Art in the Netherlands
Art in the Netherlands
Art in the Netherlands
During the Renaissance, much of present-day Belgium, Holland, and Luxembourg were part of the duchy* of Burgundy. This region, called the Burgundian Netherlands, experienced a great flowering of the arts in the 1400s and early 1500s. Wealthy patrons* such as the Burgundian ruler Margaret of Austria promoted the arts and shaped artistic tastes.
Artists and artisans* in the Netherlands produced a great variety of artworks and luxury goods, ranging from paintings and sculptures to fine jewelry and tapestries. These works were in great demand not only within the Netherlands, but also across the continent. The cities of Bruges and Antwerp were major centers for the distribution of art, helping to spread Netherlandish art and styles throughout Europe.
Painting. The Netherlands became famous for painting during the Renaissance. The artists of the Netherlands worked in several kinds of paint, including watercolor and tempera (egg-based) paints. However, they were best known as masters of oil painting.
Since the Middle Ages, painters had used oil-based glazes to add a shiny finish to tempera paintings. However, the painters Jan and Hubert van Eyck revolutionized oil painting in the early 1400s by mixing the oil directly into the pigments (colored powders). This produced a glossy paint that caught the light. By applying multiple layers of this thin, tinted oil, artists could build up a painted image gradually, in great detail. The thin coats of oil paint enabled artists to blend brush strokes so finely that they were nearly invisible.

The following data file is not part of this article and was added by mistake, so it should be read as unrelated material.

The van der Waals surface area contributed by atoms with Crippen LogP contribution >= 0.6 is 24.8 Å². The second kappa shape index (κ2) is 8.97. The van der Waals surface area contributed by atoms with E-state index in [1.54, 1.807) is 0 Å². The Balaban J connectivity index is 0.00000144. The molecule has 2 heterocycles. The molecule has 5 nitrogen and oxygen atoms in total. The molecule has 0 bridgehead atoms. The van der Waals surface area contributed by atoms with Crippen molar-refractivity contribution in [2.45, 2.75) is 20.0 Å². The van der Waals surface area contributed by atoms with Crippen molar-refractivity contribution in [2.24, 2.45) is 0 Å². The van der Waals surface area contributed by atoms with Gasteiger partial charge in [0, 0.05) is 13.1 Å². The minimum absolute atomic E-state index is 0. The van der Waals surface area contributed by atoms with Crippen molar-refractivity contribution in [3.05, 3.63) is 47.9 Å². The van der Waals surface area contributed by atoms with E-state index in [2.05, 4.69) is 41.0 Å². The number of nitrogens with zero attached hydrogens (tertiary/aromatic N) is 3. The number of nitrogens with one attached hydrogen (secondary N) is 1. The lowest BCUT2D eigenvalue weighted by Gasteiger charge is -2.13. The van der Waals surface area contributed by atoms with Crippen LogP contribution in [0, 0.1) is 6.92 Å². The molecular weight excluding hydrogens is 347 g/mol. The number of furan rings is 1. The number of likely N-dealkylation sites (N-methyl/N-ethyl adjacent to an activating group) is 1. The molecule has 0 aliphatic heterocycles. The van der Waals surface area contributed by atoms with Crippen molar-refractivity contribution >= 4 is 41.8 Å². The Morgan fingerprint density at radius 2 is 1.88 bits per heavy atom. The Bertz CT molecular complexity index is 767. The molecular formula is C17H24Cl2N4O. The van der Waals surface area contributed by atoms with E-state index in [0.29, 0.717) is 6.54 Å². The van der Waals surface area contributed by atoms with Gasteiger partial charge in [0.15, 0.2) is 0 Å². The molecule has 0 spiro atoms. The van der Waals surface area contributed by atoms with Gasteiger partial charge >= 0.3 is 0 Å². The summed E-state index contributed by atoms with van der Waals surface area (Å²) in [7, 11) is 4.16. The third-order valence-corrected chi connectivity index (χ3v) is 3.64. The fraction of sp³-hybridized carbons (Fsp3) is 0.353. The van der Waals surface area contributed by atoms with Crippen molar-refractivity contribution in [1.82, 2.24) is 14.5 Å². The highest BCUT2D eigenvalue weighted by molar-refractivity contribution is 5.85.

Thanks in part to the use of oils, Netherlandish painters were able to capture the intricate details and light effects of the physical world. Their works reveal the textures of fabrics and metals, reflections in objects, the glimmer of jewels, and the brilliance of natural light. Landscapes and city scenes are elaborate. The Netherlandish masters were also praised for their ability to portray deep emotion in religious paintings.
The reputation of artists of the Netherlands spread throughout Europe. Perhaps the best known was Jan van Eyck, court painter to the Burgundian ruler Philip the Good. His fame reached as far as Italy, and ruling families such as the Medici in Florence and the Este in Ferrara sought to acquire his works. Rogier van der Weyden, another painter who worked for Philip the Good, also attracted many admirers in Italy, Germany, and Spain. He ran a busy workshop, and his paintings and style were widely imitated. Hieronymus Bosch gained renown for the elements of fantasy he brought to scenes based on biblical themes. Spanish, French, and Austrian monarchs collected his works, and weavers based tapestries on them.